March 4, 2016

Doing Business: Women in Africa

Written by Amanda Ellis, Simeon Djankov, Jozefina Cutura, Amanda Ellis, and Melysa Sperber, Gayle Tzemach

Report cover with four individual images of women, one with an airplane

Doing Business is a series of annual reports investigating the regulations that enhance business activity and those that constrain it. Doing Business presents quantitative indicators on business regulations and the protection of property rights that can be compared across 178 economies—from Afghanistan to Zimbabwe—and over time. Regulations affecting 10 stages of a business’s life are measured: starting a business, dealing with licenses, employing workers, registering property, getting credit, protecting investors, paying taxes, trading across borders, enforcing contracts and closing a business.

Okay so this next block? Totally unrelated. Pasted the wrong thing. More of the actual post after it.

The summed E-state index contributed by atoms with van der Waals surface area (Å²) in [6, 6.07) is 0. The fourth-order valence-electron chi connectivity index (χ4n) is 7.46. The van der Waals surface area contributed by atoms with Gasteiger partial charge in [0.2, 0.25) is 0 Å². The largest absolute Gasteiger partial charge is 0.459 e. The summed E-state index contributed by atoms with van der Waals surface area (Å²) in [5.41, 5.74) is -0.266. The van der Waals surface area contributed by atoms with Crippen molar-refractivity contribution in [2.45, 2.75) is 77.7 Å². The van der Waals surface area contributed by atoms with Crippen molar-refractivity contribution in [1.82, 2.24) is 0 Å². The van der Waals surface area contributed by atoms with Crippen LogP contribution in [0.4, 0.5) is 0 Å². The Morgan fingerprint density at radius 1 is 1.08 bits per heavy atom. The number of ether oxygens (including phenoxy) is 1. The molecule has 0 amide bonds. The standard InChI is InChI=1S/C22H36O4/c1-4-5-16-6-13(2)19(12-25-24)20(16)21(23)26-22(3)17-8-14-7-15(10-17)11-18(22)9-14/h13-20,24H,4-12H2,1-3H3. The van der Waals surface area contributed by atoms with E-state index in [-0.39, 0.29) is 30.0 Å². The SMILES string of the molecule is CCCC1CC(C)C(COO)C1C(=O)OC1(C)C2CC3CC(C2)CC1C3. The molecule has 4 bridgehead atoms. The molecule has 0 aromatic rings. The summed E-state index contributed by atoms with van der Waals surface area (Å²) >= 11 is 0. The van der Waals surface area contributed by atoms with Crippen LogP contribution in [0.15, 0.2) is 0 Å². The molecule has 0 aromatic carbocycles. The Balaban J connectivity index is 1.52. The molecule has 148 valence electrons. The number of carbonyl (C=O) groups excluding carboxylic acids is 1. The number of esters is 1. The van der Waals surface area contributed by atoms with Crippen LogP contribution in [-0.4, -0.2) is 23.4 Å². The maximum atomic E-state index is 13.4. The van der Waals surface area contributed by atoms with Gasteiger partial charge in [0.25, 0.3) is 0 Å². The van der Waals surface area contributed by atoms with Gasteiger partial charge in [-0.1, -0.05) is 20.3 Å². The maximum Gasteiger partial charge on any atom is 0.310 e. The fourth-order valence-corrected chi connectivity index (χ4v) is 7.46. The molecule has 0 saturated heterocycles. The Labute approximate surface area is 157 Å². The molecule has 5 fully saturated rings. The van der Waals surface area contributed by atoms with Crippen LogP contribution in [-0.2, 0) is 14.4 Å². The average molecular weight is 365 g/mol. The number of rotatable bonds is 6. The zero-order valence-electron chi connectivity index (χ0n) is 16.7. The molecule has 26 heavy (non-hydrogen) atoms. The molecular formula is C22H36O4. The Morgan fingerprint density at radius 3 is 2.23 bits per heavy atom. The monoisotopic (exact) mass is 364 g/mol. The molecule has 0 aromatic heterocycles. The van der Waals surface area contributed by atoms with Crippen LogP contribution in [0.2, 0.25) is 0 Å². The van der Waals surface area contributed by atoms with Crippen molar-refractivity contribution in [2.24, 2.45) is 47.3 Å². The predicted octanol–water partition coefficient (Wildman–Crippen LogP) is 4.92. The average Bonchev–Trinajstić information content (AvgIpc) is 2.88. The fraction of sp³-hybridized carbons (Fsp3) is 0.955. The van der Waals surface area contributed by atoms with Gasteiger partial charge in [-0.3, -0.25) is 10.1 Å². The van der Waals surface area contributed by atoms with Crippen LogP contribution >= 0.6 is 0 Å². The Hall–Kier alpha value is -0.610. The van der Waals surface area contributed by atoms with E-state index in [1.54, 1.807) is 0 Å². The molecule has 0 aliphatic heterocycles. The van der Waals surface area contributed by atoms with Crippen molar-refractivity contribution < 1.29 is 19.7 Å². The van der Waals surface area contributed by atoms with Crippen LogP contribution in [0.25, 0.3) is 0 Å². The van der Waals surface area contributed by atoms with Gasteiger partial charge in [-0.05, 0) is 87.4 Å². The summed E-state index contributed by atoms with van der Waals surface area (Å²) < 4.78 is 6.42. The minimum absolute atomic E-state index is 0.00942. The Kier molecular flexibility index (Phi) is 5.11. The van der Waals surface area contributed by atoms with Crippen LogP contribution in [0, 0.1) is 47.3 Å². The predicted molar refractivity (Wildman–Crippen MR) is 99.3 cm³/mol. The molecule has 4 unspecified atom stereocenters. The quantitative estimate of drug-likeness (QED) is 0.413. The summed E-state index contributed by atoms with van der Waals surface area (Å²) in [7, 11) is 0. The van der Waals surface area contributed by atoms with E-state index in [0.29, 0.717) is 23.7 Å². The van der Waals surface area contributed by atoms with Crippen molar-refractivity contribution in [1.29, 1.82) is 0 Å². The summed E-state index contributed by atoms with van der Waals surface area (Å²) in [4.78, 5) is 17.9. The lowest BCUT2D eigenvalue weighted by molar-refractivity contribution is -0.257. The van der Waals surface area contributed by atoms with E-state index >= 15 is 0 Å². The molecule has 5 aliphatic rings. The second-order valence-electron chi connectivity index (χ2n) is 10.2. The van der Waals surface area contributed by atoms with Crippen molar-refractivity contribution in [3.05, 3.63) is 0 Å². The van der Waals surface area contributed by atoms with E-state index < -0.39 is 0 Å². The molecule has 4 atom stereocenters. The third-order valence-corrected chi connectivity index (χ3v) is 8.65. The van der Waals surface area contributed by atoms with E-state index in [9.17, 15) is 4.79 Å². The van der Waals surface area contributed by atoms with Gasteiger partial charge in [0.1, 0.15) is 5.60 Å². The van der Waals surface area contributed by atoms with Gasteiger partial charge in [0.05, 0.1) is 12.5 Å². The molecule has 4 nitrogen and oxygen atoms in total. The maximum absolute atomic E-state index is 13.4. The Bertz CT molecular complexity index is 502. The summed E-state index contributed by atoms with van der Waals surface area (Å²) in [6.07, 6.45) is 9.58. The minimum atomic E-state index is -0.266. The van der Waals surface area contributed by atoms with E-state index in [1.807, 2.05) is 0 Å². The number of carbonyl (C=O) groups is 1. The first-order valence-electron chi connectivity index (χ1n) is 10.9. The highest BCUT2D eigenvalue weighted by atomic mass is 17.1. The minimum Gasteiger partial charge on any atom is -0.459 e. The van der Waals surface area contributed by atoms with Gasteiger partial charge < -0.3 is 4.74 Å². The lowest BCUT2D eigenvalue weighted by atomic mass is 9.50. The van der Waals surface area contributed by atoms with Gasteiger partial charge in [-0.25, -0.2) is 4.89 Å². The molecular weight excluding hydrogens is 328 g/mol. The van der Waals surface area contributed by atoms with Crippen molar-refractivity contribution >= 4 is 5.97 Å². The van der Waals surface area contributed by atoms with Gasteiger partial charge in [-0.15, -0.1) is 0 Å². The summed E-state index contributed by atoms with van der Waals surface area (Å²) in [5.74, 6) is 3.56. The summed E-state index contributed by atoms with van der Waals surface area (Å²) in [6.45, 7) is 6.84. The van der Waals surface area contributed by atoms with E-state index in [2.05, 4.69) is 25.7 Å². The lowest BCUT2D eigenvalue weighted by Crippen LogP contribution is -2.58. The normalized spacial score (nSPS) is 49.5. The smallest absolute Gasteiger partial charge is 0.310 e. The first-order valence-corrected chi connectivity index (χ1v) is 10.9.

The Doing Business project has joined forces with the World Bank Group Gender Action Plan to launch a two-year research program on reforms that improve business opportunities for women. The project is identifying legal and regulatory barriers facing businesswomen, compiling a data base of relevant laws for each country, and determining reforms that are likely to have the biggest benefits for women.

Doing Business: Women in Africa is the first in a series of regional reports designed to showcase successful women entrepreneurs and explore how they overcame obstacles to business creation and growth. The seven women profiled here represent countries from across the continent. Their generosity in sharing their stories, their successes and the obstacles they faced pave the way for more opportunities for other women entrepreneurs.

Read full report.